The Art of the Manual Flash

Started Jun 9, 2013 | Discussions thread
Zee Char
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Re: All/Pure Manual Flash is workable for an event
In reply to UKphotographers, Jun 11, 2013

UKphotographers wrote:

NYCphotoman wrote:

You stated that manual flash is totally unworkable for an event which is absolutely not correct. I know a lot of event photographers around here who use manual flash all the time. The funny thing is usually the older photographers in their 60s cruise around on full manual while the younger more energetic guys go with TTL/Auto modes. What did they do in weddings during the 60s, 70s, 80s and 90s without the benefit of ETTL-II? Think about it.

They all shot negative and printed it to suit.

Also, they didn't have the problem of mixing images shot with zoom lenses adjusting flashes and changing GN's. Their flash had only a fixed angle of coverage and fixed GN. Usually the lens was a fixed focal length as well - determining a fixed distance from subject - resulting in the same exposure each time, and indoors they also used Auto.

Auto is highly effective. It isn't as easily fooled by subject brightness like TTL is by black tux's or white/light dresses falling in the wrong place in the frame. Today, Auto can be helped by setting a sensor limit so that you don't overexpose your subjects if your flash decides you are wanting to light the whole room rather than just your subjects. Set it to 12 feet at an event and most situations are covered.

Yep. In TTL evaluative mode (flash menu, not camera metering) the metering zones compare ambient to the pre flash, isolates the closets object which is typically the subject and determines the correct output based reflected light from the subject. Thus the overexposing of the tux or underexposing of the white dress.

If you use Average (again flash menus) the system meters the entire scene. So if a white dress is in the frame there will more than likely some darker areas around it. Some people say it is more accurate indoors but not very good for outdoors or very big very venues like a convention centre.

The last is stop metering which is accomplished via Flash Exposure Lock. I did not like it because people thought the first flash was the actual picture.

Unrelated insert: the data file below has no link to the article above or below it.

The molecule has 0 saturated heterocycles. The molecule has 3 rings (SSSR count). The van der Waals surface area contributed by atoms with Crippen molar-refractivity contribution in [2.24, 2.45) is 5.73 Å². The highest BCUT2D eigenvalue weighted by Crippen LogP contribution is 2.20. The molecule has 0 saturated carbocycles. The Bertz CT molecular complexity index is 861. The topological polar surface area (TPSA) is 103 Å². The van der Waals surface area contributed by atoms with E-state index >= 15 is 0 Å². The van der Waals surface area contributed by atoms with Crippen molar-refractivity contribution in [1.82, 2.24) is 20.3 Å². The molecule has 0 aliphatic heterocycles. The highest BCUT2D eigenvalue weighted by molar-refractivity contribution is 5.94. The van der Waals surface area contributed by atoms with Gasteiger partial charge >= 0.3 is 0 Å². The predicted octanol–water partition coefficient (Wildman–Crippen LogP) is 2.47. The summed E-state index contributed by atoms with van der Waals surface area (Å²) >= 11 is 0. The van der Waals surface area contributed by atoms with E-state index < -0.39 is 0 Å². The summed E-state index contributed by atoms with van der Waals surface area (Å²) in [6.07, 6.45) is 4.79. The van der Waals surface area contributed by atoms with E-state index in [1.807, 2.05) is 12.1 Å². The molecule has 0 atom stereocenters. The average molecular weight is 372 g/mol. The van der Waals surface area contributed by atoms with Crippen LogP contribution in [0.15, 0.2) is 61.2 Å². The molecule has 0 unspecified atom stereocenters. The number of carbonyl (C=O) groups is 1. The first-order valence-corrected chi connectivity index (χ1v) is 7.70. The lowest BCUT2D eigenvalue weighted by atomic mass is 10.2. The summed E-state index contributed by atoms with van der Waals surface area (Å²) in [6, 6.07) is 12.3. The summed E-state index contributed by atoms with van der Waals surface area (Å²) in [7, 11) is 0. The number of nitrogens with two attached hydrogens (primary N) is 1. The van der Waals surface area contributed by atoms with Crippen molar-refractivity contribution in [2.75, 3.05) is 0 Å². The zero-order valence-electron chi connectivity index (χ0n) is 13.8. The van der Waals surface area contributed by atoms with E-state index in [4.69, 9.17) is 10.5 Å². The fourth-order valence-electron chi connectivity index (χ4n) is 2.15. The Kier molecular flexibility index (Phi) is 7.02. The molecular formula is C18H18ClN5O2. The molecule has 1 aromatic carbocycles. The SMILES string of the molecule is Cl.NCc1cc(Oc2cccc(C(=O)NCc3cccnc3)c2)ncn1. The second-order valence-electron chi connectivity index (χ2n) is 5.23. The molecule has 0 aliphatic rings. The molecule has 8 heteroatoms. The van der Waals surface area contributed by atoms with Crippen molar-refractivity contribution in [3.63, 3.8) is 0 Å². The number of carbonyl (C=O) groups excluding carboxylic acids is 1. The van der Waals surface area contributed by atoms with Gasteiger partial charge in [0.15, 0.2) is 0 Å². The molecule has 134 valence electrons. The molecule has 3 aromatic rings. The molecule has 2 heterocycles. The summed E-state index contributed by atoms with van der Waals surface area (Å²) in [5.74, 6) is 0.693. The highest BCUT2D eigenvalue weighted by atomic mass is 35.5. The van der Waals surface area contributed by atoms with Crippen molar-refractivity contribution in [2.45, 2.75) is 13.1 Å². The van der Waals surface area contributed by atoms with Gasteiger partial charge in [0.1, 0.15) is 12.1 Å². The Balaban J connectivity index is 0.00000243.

I had a Metz 58 AF2 flash and Auto was insanely accurate. Only problem was being a high ISO shooter I would get the overexposure warning at 3200 or even 1600 depending on the aperture. I discovered that unlike ETTL in Auto the flash fires at full power and when the flash determines the exposure is it shuts the tubes off. It has to take into account those tubes have to drain as well. If it figures they will not have enough time to shut off and drain without overexposing you get the warning. In ETTL the pre flash pre determines flash power.

I had Canon 580's, Metz, Yongnuo and PCB triggers. I sold it all, purchased 3 x 600 RT and an ST-E3-RT and have not looked back. I have yet to test the Auto on a 600. So much easier working with one system now.

Why not multi-TTL? Subject TTL and background TTL work fine together, you can even set a ratio or mix a manual background with a TTL subject. Having background lit by one lighting setup and subject by another means that your subject lighting isn't trying to light the background at the same time resulting in blown subjects.

Most crappy event images are the result of flat lighting. Off camera flash helps, with on camera fill and a shutter speed to allow some background interest or even as already suggested add some light there yourself.

You can use Manual OK, but it would be as problematic as TTL or Auto could be.

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Ian.
http://www.commercialphotographer.co.uk
Theres only one sun. Why do I need more than one light to get a natural result?

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